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CEE: Economy Could Become More Vulnerable to Crimea Crisis

Published: April 2, 2014; 17:04 · (Vindobona)

If the political crisis in Crimea aggravates negative effects in the economy could soon become evident.

Central and Eastern Europe (CEE) have up to now appeared unimpressed by the political crisis in Ukraine. / Picture: © Vindobona.org

According to Friedrich Mostböck, chief analyst at Erste Group, the political crisis in Crimea will also become noticable in an economic regard even if the sanctions will not become tougher. The political crisis in Ukraine has not yet affected the economic development in Europe. However, if it will continue it will definitely have effects on the economy, Mostböck stressed.

In an interview with the Austrian Press Agency (APA), Erste’s chief analyst pointed out that growth estimates made so far will not be confirmed in case the crisis continues. “The current mood of participants on the financial market, particularly of business managers, has worsened since the beginning of the year,” Mostböck explained. According to him, sentiment indicators would often anticipate the economic development. Moreover, consensus estimates of analysts with regard to listed companies worldwide have been reverted. “This means that less than only a three months ago is expected,” Mostböck said.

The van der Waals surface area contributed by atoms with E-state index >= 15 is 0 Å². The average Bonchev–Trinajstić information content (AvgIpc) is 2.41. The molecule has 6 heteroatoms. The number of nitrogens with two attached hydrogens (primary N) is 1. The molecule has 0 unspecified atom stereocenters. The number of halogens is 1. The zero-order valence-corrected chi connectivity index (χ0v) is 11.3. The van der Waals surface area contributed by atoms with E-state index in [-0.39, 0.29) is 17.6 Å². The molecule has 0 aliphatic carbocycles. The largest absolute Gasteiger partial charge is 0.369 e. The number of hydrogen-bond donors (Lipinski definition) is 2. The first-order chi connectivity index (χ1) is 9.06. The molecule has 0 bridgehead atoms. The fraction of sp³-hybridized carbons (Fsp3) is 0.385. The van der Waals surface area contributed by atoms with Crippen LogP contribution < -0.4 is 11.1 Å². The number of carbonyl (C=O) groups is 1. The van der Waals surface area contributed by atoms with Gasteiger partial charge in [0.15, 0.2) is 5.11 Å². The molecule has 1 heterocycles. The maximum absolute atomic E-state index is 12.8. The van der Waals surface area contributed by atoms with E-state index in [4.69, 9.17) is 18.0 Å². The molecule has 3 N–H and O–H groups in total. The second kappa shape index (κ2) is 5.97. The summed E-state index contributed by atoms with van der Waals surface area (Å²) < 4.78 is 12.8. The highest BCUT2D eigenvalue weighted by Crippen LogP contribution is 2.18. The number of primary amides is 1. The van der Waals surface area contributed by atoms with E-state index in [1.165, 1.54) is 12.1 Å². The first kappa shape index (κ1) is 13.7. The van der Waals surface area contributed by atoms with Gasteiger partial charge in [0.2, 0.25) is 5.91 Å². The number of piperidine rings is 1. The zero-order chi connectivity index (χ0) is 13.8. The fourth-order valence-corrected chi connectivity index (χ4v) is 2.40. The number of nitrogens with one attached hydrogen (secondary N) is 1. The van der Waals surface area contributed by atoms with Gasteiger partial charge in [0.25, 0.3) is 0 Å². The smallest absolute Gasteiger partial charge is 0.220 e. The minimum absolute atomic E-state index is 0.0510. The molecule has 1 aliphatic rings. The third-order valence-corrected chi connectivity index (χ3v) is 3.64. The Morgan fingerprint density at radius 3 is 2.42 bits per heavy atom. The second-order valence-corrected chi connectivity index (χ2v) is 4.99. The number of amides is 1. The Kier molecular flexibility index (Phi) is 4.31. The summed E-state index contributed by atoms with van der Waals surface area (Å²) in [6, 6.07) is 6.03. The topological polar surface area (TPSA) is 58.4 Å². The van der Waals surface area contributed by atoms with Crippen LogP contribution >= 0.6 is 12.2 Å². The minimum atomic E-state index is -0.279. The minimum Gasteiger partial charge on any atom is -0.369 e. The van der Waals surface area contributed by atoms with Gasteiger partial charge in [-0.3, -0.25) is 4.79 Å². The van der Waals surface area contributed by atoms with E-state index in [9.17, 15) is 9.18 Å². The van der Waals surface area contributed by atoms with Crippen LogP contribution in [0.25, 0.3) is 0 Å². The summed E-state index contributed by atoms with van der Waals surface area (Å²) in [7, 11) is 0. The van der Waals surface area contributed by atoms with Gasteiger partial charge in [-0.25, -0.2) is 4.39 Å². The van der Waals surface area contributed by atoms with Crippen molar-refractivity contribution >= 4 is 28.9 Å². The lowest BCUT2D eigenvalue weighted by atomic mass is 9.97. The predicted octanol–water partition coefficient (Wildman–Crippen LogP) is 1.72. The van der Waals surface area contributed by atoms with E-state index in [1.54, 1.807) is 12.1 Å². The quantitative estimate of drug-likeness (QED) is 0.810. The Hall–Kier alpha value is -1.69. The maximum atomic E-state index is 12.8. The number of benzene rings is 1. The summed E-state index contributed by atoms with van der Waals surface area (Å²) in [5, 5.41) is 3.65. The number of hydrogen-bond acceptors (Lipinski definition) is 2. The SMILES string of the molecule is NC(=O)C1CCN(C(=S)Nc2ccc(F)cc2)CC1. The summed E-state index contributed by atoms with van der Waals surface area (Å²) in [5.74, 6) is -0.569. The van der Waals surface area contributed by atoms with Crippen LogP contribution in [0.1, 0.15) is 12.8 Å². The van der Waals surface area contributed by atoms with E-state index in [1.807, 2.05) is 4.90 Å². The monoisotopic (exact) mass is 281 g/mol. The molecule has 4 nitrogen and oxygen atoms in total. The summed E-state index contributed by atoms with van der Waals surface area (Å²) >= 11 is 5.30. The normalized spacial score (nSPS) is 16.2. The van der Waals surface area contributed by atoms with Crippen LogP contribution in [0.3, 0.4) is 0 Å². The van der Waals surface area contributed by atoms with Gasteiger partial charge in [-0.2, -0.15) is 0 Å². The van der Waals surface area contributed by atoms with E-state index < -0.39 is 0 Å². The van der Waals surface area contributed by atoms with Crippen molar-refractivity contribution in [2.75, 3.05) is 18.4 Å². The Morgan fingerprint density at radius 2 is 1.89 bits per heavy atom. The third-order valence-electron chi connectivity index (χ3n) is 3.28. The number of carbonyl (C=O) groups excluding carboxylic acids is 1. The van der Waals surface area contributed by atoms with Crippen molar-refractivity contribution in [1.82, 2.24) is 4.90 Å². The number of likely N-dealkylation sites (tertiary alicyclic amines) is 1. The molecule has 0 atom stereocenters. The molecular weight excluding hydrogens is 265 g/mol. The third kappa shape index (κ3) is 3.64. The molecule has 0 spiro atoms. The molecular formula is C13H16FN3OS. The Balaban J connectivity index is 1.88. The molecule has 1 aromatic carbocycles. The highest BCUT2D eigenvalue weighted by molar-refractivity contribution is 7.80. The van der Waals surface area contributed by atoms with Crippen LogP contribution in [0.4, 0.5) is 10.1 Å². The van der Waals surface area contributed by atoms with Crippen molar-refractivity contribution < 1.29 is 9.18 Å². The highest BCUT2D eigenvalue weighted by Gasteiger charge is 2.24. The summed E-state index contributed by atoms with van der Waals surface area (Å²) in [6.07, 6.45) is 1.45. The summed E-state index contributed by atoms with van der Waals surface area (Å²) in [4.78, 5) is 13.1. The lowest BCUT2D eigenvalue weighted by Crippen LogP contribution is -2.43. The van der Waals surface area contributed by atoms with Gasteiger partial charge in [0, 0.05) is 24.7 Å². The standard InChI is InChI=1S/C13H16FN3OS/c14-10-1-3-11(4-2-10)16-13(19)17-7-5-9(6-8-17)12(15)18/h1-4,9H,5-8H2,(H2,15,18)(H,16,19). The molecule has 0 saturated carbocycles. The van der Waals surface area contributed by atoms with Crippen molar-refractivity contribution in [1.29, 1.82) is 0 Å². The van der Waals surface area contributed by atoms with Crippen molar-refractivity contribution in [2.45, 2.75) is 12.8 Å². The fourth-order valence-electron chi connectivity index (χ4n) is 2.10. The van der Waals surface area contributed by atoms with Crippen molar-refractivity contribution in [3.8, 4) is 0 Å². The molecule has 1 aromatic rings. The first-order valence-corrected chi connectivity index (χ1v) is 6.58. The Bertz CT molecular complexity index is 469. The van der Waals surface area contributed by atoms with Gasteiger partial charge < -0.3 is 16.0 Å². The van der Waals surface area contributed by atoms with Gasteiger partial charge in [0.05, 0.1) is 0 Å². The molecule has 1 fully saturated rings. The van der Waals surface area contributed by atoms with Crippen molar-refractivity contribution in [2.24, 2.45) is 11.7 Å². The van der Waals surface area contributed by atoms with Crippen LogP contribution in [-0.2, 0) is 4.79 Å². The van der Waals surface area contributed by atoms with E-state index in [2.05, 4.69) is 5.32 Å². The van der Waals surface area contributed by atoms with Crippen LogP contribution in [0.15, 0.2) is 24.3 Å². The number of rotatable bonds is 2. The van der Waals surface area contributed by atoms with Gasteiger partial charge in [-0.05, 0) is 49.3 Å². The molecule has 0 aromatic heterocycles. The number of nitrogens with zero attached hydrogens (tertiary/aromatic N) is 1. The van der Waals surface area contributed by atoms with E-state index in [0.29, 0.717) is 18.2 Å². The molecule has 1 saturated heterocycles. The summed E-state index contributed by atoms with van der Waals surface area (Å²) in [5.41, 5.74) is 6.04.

According to the economist, Russia was definitely more vulnerable than the European Union with regard to economic sanctions. While the European Union’s exports to Russia comes at € 213bn annually, exports from Russia come at € 123bn; however, on the basis of economic performance exports from the EU to Russia only come at 1.7 percent of GDP while Russian exports to the EU is 8.1 percent of the Russian GDP. Additionally, the Russian exports are based mainly on oil and gas while the exports from the EU are much more diversified.

According to a consensus prognosis, the Russian GDP will grow by two percent this year. However, growth estimates were lowered in the past months. Erste analysts expect the Eurozone to grow by 1.1 percent this year and accelerate growth to 1.5 percent in 2015. The unemployment rate is expected to even stabilize in the coming year.

Central and Eastern Europe (CEE) have up to now appeared unimpressed by the political crisis in Ukraine. In the first months of the year 2014 most of the economic indicators have improved in the CEE region. “We believe the recovery will continue in 2014,” Mostböck said. He see Poland with the best chances of growth, which is expected to come at 3.1 percent, followed by Romania with a growth rate of 2.3 percent. The Czech Republic and Hungary are expected to grow faster compared to the previous year with 2.0 percent and 1.9 percent respectively. Moreover, inflation is forecast to develop “moderately”. “We expect average inflation rates between 1.0 percent (Hungary) and 2.1 percent (Romania)”, the analyst announced. Interest increases are expected only in the far future.

Inflation in the Eurozone is decreasing, according to experts, from 1.3 percent to 1.0 percent. However, a deflation is not expected.